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I am following a “physics first” approach in my homeschool. We are at the beginning of our journey, however, so I don’t know that I can contribute much other than the fact that, yes, people do choose this path. My student is in 9th grade and is taking physics with an online provider, Derek Owens. It is an algebra-based program based on the Giancoli text; Mr. Owens teaches the limited trigonometry required for the class.

I chose this approach because physics is the most fundamental of the sciences. My student is very math-oriented and, I suspect, will take a calculus-based physics course in her senior year.


@Mervin_Bitikofer Thanks for the educator perspective.

There is one online class provider I know of that follows this physics first plan. (Incidentally, I think they use a Novare chemistry text) They require conceptual physics before chemistry and chemistry before biology. Then seniors take an AP level science of their choosing. AP Physics is a calculus -based senior level physics course.

It is my impression that biology texts are focusing more and more on molecular biology (as opposed to taxonomy and anatomy, which is more what I remember from freshman bio). In my daughter’s middle school life science textbook today, we read about RNA and protein synthesis in the ribosomes and how mutations are introduced into the genetic code. I definitely was not learning that kind of stuff in middle school.

You do have freedom and customizability when you are planning for an individual student that you don’t have when you are trying to make a program work for an entire school and take into consideration things like state testing standards and the needs of transfer students. But unless you are a science teacher, most homeschoolers are dependent to some degree on curriculum that lays it out for you.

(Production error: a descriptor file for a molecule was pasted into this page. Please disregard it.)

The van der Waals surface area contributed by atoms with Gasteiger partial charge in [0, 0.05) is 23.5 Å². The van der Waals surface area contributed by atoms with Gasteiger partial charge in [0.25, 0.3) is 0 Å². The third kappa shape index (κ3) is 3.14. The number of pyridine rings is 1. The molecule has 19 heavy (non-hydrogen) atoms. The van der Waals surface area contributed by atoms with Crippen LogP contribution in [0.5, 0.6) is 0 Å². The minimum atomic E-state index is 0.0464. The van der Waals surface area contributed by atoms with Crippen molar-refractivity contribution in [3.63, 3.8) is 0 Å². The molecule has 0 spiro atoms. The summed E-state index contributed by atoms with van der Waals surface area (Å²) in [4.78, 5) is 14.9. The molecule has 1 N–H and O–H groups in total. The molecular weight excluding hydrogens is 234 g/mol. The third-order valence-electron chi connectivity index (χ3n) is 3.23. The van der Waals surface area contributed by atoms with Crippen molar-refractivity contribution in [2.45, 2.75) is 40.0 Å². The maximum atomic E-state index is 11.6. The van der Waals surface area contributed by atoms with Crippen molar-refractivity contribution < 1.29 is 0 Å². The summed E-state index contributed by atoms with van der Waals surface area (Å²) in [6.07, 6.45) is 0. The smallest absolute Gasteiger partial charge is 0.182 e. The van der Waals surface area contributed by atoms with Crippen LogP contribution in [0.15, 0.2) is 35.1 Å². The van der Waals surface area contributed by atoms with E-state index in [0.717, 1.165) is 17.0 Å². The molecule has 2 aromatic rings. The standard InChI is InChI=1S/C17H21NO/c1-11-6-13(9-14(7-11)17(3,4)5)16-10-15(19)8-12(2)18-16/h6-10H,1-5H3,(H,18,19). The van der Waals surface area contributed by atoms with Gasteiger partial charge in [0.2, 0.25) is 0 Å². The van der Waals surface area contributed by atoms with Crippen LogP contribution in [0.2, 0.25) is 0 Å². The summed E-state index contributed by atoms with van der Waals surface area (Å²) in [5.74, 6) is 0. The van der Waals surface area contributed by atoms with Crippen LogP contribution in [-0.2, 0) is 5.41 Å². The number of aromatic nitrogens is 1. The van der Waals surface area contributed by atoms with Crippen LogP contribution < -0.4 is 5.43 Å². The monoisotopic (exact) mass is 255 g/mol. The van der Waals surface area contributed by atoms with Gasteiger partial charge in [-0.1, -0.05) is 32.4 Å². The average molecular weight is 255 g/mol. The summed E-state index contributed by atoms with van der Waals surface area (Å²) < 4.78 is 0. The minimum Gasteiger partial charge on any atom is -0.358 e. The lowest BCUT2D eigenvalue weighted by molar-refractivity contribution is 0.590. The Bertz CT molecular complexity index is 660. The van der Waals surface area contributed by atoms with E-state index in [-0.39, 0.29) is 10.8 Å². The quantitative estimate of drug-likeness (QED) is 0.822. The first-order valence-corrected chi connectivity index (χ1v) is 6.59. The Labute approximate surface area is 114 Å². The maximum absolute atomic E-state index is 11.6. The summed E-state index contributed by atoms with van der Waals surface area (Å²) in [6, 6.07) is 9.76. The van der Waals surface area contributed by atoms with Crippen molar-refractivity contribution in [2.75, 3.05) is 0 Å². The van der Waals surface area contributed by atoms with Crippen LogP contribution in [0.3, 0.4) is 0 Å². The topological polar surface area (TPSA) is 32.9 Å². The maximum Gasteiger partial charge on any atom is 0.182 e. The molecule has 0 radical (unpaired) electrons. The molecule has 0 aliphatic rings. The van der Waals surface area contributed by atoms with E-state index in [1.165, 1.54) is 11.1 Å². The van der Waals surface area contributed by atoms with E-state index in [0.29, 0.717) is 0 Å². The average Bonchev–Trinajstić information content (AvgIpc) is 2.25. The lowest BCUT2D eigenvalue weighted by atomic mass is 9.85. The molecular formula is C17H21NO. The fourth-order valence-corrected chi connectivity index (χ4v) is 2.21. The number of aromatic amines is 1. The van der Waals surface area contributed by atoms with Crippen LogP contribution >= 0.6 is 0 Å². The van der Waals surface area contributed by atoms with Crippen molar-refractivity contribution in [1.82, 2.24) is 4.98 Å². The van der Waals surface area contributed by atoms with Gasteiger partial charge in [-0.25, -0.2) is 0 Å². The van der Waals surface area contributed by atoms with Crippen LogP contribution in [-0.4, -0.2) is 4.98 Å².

I have Hewitt’s Conceptual Physical Science Explorations text and I was thinking of using it over two years (7th and 8th grade) with my daughter. (My son who will be 5th and 6th will beg to be included and has already read the chemistry unit out of curiosity. He is not a genius child or anything, but he is a little precocious in math and science. I don’t really know what to do with him.) My daughter is good at math and will be doing Art of Problem Solving Algebra in 7th grade. (My son has been doing AoPS Pre-Algebra with her this year. He gets the answers before my husband.) So it feels like it might be a little bit redundant to go from physical science to some kind of freshman physics. I’ll probably just have to see how it goes.

Sounds like your student will get the best of all worlds — a good foundation in science, and then the robust versions when ready for those as well. I’m not a homeschooling parent myself, but as a teacher at a Christian school I know lots of homeschooling families, some of whom I’ve had the privilege of teaching when they grab a class or two at our school. I don’t think any of us here feel like we are mainstream in our own communities. Hopefully you feel welcome here.

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You’ve probably gathered from other stuff I’ve written that I’m not too worried about “finding that magic curriculum”. Those parents / teachers whose hearts are in it will see their charges through with the help of, or sometimes despite their available curriculum. Something tells me your family is in good hands.

That precocious, impetuous curiosity is a beautiful thing.

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That kind of setup addresses all my concerns. I could be sold on that.

I provided some editing assistance for a lab manual for John a few years back. I was impressed by his philosophy of getting students away from the “canned lab reports” with their fill-in-the-blank style of activity. He was very much for having students do their own organizing, evaluating, and writing. That exposure was a good influence on me for how I handle my own classes – not that I have eradicated all my own bad habits. But it is always good to have that kind of cross-pollination.

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I’m hoping to run through a basic conceptual physics in 8th. But I’ve went far from my original plan. I planned to use Hewitt’s, purchased it, and think it’s a great text. However, I also wanted to cover some middle school science that we will miss in high school more in depth and didn’t feel I’d have time to get through Hewitt’s along with other materials. I finally decided that science enjoyment and engagement along with a basic understanding of labs and quality math foundation are my more important middle school science goals for us.

We are doing Physics first, using the Giancoli text and the Novare lab manual. Because I hit Bio in 8th grade, we then move to Physics, Chemistry or Honors Chem, then AP or Honors Bio (focusing much more on Biochemistry than the 8th grade bio), then AP Physics (because the physics with the calculus is the real deal, as Mervin said upthread:-).